Click here for more information and the full life story of Sister Thea Bowman.

Saint Moses the Ethiopian

Born in the fourth century, Moses was the leader of a gang of bandits spreading terror and violence. Attempting to hide from local authorities, he took shelter with some monks. The dedication of their lives, as well as their peace and contentment, influenced Moses deeply. He soon gave up his old way of life and joined the monastic community.

Saint Moses the Ethiopian was a monk and a leader in his religious communities. He was known as a man of peace, having spent much of his ministry calling people to reconciliation and forgiveness by word and example.

Click here for more information and the full life story of Saint Moses the Ethiopian.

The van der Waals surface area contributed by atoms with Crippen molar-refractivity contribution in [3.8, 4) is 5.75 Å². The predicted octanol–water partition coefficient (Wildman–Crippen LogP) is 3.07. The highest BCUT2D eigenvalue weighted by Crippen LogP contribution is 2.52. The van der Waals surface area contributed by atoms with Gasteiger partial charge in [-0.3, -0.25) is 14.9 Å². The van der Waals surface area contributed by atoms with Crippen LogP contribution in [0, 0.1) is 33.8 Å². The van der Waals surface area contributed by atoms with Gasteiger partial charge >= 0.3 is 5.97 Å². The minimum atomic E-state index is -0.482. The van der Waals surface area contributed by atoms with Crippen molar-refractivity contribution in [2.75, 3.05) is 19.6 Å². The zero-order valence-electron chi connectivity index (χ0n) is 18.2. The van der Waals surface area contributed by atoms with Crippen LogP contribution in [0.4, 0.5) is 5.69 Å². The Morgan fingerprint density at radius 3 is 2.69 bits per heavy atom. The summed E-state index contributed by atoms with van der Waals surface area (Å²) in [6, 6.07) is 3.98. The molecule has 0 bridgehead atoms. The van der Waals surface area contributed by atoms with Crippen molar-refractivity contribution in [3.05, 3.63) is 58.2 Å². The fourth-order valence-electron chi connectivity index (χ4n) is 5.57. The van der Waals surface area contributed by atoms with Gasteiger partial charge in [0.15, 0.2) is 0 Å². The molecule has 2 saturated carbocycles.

Saints Perpetua and Felicity

Saints Perpetua and Felicity, a young noblewoman and her slave, were martyred for their faith in A.D. 203 during the persecution of Christians in Africa. At the time of their arrest, Perpetua had an infant son, and Felicity was pregnant. Felicity gave birth days before she died.

As a penalty for professing the name of Christ, Perpetua and Felicity were sentenced to death. Prior to their arrest, the women had been studying the Scriptures and were preparing for baptism. They were baptized in prison and approached their journey to the amphitheater with peace in their hearts, knowing they were joining Christ in heaven.

Click here for more information and the full story of Saints Perpetua and Felicity.


Martin Luther King Jr. with quote

Highlighting Unsung Activists and a Daily Celebration of Black Contributors to American History